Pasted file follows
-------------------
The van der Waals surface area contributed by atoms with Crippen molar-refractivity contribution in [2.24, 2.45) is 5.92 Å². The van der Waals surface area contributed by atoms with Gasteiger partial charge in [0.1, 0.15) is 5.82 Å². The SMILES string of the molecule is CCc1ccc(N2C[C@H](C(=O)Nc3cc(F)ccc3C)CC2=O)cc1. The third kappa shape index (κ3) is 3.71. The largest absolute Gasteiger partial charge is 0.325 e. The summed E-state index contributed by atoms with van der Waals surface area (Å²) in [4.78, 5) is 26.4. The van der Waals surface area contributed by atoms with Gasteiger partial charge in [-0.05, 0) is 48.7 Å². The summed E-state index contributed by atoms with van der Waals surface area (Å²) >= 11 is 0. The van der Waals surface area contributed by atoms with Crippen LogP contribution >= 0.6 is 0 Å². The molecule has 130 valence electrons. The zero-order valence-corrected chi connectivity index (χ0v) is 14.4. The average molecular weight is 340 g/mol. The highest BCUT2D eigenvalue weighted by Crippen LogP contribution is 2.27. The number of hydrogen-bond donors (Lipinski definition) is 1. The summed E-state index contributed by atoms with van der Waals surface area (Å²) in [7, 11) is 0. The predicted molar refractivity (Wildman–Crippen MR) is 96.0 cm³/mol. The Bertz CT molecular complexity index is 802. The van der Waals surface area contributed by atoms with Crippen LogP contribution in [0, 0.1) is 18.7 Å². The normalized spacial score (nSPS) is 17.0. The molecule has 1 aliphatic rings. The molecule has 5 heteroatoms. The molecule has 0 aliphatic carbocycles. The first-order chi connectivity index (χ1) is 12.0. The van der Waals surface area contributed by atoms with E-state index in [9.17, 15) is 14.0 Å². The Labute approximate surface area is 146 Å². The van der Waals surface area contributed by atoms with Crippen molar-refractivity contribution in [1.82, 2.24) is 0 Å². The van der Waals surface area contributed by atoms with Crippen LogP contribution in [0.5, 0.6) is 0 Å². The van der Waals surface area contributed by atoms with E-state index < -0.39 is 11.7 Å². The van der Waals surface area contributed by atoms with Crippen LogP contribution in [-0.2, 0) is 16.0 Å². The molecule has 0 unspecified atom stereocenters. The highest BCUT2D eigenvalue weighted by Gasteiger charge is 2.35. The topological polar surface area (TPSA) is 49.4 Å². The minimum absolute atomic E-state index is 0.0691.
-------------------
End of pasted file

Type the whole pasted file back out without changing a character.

The van der Waals surface area contributed by atoms with Crippen molar-refractivity contribution in [2.24, 2.45) is 5.92 Å². The van der Waals surface area contributed by atoms with Gasteiger partial charge in [0.1, 0.15) is 5.82 Å². The SMILES string of the molecule is CCc1ccc(N2C[C@H](C(=O)Nc3cc(F)ccc3C)CC2=O)cc1. The third kappa shape index (κ3) is 3.71. The largest absolute Gasteiger partial charge is 0.325 e. The summed E-state index contributed by atoms with van der Waals surface area (Å²) in [4.78, 5) is 26.4. The van der Waals surface area contributed by atoms with Gasteiger partial charge in [-0.05, 0) is 48.7 Å². The summed E-state index contributed by atoms with van der Waals surface area (Å²) >= 11 is 0. The van der Waals surface area contributed by atoms with Crippen LogP contribution >= 0.6 is 0 Å². The molecule has 130 valence electrons. The zero-order valence-corrected chi connectivity index (χ0v) is 14.4. The average molecular weight is 340 g/mol. The highest BCUT2D eigenvalue weighted by Crippen LogP contribution is 2.27. The number of hydrogen-bond donors (Lipinski definition) is 1. The summed E-state index contributed by atoms with van der Waals surface area (Å²) in [7, 11) is 0. The predicted molar refractivity (Wildman–Crippen MR) is 96.0 cm³/mol. The Bertz CT molecular complexity index is 802. The van der Waals surface area contributed by atoms with Crippen LogP contribution in [0, 0.1) is 18.7 Å². The normalized spacial score (nSPS) is 17.0. The molecule has 1 aliphatic rings. The molecule has 5 heteroatoms. The molecule has 0 aliphatic carbocycles. The first-order chi connectivity index (χ1) is 12.0. The van der Waals surface area contributed by atoms with E-state index in [9.17, 15) is 14.0 Å². The Labute approximate surface area is 146 Å². The van der Waals surface area contributed by atoms with Crippen molar-refractivity contribution in [1.82, 2.24) is 0 Å². The van der Waals surface area contributed by atoms with Crippen LogP contribution in [0.5, 0.6) is 0 Å². The van der Waals surface area contributed by atoms with E-state index < -0.39 is 11.7 Å². The van der Waals surface area contributed by atoms with Crippen LogP contribution in [-0.2, 0) is 16.0 Å². The molecule has 0 unspecified atom stereocenters. The highest BCUT2D eigenvalue weighted by Gasteiger charge is 2.35. The topological polar surface area (TPSA) is 49.4 Å². The minimum absolute atomic E-state index is 0.0691.